That said, I recognize that while I don't understand where they are coming from, there are many decent people who do not share my point of view. I consider it my duty to attempt to persuade them to see my side and try to do so. Simply writing them off as bad people does no one any good.

    In the same vein, your diary is not contributing to a productive discussion. Simply attacking people who disagree with you and telling them they don't belong in your party will not only get you nowhere, it is also extremely rude.

    The basic division in society isn't liberals vs. conservatives, but those who believe that they should control the love lives of strangers and those who don't.

    by tempest in a d cup on Wed Dec 14, 2005 at 05:14:07 PM PST

  •  I don't take issue with the death penalty (none)
    I've spent zero nanoseconds worrying about Stanley Williams and his ilk and I'm not about to start.  I don't really have any money that doesn't get gobbled up in the various bills I have to pay either.  "Limouisne Liberal" is a common conservaitve insult, and it seems your trying to incite a single-issue "pie fight" here.  Count me out.  If you don't like this web site, find another one rather than throw blanket insults of its membership.
  •  What is... (none)
    ...Limouisne?  Kossacks also believe in spellcheck.

    Fear will keep the local systems in line. -Grand Moff Tarkin blogomni

    by boran2 on Wed Dec 14, 2005 at 05:16:35 PM PST

  •  having just disembarked (none)
    from my....ok, "the 63 westbound", and having recalled the thoughtful diary posted by Buck Mulligan yesterday on the issue of the death penalty, and only finding rare support for the death penalty among any responders here yesterday.....I'm not sure what you are basing your critique upon.

    What's "Survivors"? ok, I know but I've never seen it.

  •  Litmus Tests & (none)
    black/white conclusions are useless.

    we're not addressing causality here, i.e. why some people feel compelled to be criminals, whether small time types or big time gangsters. we've scratched the surface a bit, but clearly there's a lot of work to do.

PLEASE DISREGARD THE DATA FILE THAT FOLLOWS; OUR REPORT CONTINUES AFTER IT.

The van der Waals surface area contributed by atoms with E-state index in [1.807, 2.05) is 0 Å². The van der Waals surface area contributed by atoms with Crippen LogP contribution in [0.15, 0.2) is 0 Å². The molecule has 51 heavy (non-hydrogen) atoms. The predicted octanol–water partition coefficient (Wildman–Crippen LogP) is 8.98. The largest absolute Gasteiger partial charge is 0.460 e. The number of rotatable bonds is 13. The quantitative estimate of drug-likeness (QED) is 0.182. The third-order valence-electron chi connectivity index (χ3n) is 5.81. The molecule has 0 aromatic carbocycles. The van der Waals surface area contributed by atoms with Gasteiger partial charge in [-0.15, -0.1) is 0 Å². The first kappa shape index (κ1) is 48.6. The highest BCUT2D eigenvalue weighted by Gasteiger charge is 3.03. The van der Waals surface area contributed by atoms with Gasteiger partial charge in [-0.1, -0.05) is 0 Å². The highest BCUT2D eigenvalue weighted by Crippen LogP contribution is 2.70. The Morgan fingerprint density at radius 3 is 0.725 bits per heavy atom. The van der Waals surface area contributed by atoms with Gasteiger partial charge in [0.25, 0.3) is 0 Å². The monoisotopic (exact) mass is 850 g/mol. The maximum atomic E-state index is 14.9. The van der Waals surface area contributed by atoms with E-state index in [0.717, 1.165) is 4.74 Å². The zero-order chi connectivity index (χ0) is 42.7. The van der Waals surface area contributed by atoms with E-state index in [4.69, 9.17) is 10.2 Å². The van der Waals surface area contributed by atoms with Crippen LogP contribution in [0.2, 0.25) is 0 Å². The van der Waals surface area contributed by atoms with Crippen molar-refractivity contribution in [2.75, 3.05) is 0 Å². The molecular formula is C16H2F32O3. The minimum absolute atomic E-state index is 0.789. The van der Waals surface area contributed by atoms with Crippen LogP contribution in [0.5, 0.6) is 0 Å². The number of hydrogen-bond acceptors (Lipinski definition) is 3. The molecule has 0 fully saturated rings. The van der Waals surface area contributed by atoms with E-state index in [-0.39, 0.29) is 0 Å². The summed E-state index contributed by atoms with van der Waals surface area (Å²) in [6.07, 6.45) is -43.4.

then there's the fact the murder/crime rate is trending lower in some cities.. and understanding why that is?

    "Apparently, the person had been killed by a falling graveyard." Steve Coll The New Yorker

    by Superpole on Wed Dec 14, 2005 at 05:27:57 PM PST

  •  nice to have a bigot - IF you do X, THEN (none)
    you aren't as pure as I am, or as noble, or as selfless.  

    regardless of whether I do or did agree with your points, your delivery is a kind I've heard since I was a teenager in the 70's from holier than me self sacrificing pain in the asses.

    IF we ever figured out how to run society fairly, then we'd figure out how to run the justice system fairly.

    And if the justice system was fair, people like Ken Lay and Tom Delay and pension leveraged buyout thieves and corporate and public management who ran their organization (making steel or teaching kids) into the ground --

    those who have the most rewards and the most authority would have the most accountability.

    and every saturday at the local football stadium I'd sell raffle tickets to who ever gets to pull the trigger or flip the switch on the people who've violated the trust of hundreds, thousands or millions of community members, cuz white collar crime is WORSE than robbing 6 seven elevens.

    and, if I am not your definition or anyone's definition of a liberal, tough.
    rmm.  

    Grassroots Organizing Should Be for The Community, By The Community - NOT for "Leaders" http://www.liemail.com/BambooGrassroots.html

    by rmdSeaBos on Wed Dec 14, 2005 at 05:31:15 PM PST

  •  God Forbid (none)
    We wouldn't want:

    •  Any disagreement - we should just adopt this week's talking points like our right wing counterparts.
    •  Any money - we should return all checks over Mr. Dean's $100.  It's not a revolution otherwise.
    •  Any self-reflection - we all must surely be right, on all things, and in agreement.

    I oppose the death penalty.

    I also think this is and unfortunate, misguided, silly post, hopefully offered as a reflection of passion rather than an attempt to be divisive.

  •  I'd comment further (none)
    but my limo is out front ready to take me to do battle against Christmass.
  •  I'm against the death penalty (4.00)
    And disgusted by the modern prison system. Do I get to keep my limo?
  •  Doesn't KOS find public action useless? (none)
    After all, Kos wept at the futility of all those clueless world protestors while surfing the blogosphere for the real action...
  •  So, is this GBCW? n/t (none)

    Fear will keep the local systems in line. -Grand Moff Tarkin blogomni

    by boran2 on Wed Dec 14, 2005 at 05:55:21 PM PST

  •  damn, i don't take litmus tests. (none)
    i refuse any label you give me by the way. no, i don't believe in the death penalty, but frankly that is none of your damn business. and saying what i am or am not is also none of your damn business.
  •  I've absolutely opposed the death penalty (none)
    in word and deed for years, now buy me my limo. I want it now, one with a bar in the back.  No TV though, I never watch the stuff as it brings out bad writing in people. Witness this diary.